Schulte said the resolution was written with all faculty and staff members in mind, not solely those considered most vulnerable to serious complications. The CDC says everyone is at risk of getting the infection.
“It should apply to anybody who feels safer working remotely. We have proven now as a campus that we can do that,” Schulte said.
UA, like other colleges and universities, has shifted to online-only classes for the spring semester and will continue remote instruction through Aug. 3.
Jim Coleman, UA’s provost, spoke during the meeting to faculty members about the campus approach to reopening.
“The governor has started to open things up a bit,” Coleman said, referring to Wednesday’s announcement by Gov. Asa Hutchinson about the limited reopening of dine-in restaurants starting May 11 and similar decisions.
“As a campus, we’re going to try not to be any more restrictive than where the governor and the state health officials are. But we don’t know exactly how to translate that,” Coleman said.
Coleman said the University of Arkansas board of trustees may meet Monday and that “there may be some guidelines that the board may approve in a resolution regarding an intention to have some kind of opening in the fall.”
He likened this possibility to statements already issued by some other large public universities, referring to the University of Missouri and the University of Oklahoma, who have stated an intent to open “but don’t know exactly what that will look like,” Coleman said.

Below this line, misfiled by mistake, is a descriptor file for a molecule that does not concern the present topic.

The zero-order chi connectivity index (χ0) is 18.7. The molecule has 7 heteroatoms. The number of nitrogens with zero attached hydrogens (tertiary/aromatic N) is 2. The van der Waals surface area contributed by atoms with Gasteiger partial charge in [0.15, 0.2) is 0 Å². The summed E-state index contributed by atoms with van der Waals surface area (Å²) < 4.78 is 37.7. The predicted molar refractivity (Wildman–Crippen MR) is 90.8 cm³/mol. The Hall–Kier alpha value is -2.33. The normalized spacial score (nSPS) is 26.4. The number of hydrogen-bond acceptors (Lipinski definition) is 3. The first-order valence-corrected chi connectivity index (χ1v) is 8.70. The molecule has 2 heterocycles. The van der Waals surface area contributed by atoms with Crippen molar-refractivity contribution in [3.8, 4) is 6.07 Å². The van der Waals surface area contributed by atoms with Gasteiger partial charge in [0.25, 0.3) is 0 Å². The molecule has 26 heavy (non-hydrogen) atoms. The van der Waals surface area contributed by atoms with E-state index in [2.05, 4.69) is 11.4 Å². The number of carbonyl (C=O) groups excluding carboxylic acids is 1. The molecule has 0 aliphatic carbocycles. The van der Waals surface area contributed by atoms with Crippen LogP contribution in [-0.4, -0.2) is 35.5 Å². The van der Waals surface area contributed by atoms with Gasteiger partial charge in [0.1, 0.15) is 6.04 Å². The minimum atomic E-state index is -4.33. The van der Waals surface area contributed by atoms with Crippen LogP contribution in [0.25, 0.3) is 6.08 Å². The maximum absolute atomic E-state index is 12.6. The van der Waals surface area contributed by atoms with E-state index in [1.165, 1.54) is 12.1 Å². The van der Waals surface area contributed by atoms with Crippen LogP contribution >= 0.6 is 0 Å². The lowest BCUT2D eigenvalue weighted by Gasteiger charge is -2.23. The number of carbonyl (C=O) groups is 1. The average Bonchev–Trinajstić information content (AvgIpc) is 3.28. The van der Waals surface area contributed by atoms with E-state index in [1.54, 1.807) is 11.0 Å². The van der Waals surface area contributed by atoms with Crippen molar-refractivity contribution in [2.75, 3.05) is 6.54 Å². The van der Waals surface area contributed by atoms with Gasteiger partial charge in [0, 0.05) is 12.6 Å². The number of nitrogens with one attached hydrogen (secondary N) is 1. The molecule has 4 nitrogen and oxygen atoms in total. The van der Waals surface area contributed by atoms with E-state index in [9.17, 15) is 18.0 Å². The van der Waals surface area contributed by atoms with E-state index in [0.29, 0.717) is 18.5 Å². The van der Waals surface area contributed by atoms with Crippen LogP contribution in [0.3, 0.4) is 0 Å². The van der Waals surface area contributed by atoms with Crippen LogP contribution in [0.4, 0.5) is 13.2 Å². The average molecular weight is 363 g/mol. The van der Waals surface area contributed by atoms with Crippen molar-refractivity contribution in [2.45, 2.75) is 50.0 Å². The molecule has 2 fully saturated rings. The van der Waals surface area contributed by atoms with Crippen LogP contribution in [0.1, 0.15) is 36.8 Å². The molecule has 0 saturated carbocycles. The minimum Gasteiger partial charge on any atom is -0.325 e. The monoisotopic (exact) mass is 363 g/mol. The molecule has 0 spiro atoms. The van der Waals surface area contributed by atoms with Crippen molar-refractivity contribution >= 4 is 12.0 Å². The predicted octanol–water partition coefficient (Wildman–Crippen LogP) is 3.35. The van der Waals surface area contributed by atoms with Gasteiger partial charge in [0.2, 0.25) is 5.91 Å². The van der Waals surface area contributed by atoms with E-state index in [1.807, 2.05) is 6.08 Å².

“It’s a real concern about enrollment at the moment if we don’t announce intentions soon, but we still have a lot of planning to do,” Coleman said.
That planning includes thinking about opening when social distancing is necessary and when “we will have faculty members that will not feel, healthwise, ready to come back to campus,” Coleman said. He gave his report before Schulte presented the remote work resolution.
Coleman said that while enrollment remains a “big question, at the moment it’s looking optimistic based on housing contracts and based on orientation sign-ups and based on priority registration.” He said enrollment looks “at least level,” but there is a fear of summer “melt” reducing those numbers, in part because of financial concerns students and families may be experiencing.
Terry Martin, UA’s senior vice provost for academic affairs, said the university is basically considering three scenarios for fall academics: face-to-face classes; a continuation of online-only courses; and coming back “in a social distancing manner.”
More than 4,200 classroom courses scheduled for fall are being looked at by administrators with UA colleges and departments to determine “what would you do if you had to come back, do you need additional sections, would you put it online?”
The work will continue into the next two to three weeks to see “whether we need some [classes] at night, whether we need to go to using all of our special purpose rooms, all of our conference rooms, what does it look like,” Martin said, adding, “we’re looking at it as an option.”
Martin also said it’s “on the board” to consider an alteration to the fall semester calendar, such as returning to campus later than the typical August start date for classes. Martin said that while the academic calendar has been discussed, much of the focus for those studying academic scenarios thus far has been on how to possibly incorporate social distancing.
Different UA planning groups are looking at other aspects of reopening, Coleman and Martin said.
Spokesman Rushing said the “university hopes to be in position to finalize plans June 1, but that date could be pushed a bit if we need more time to evaluate our readiness to return safely.”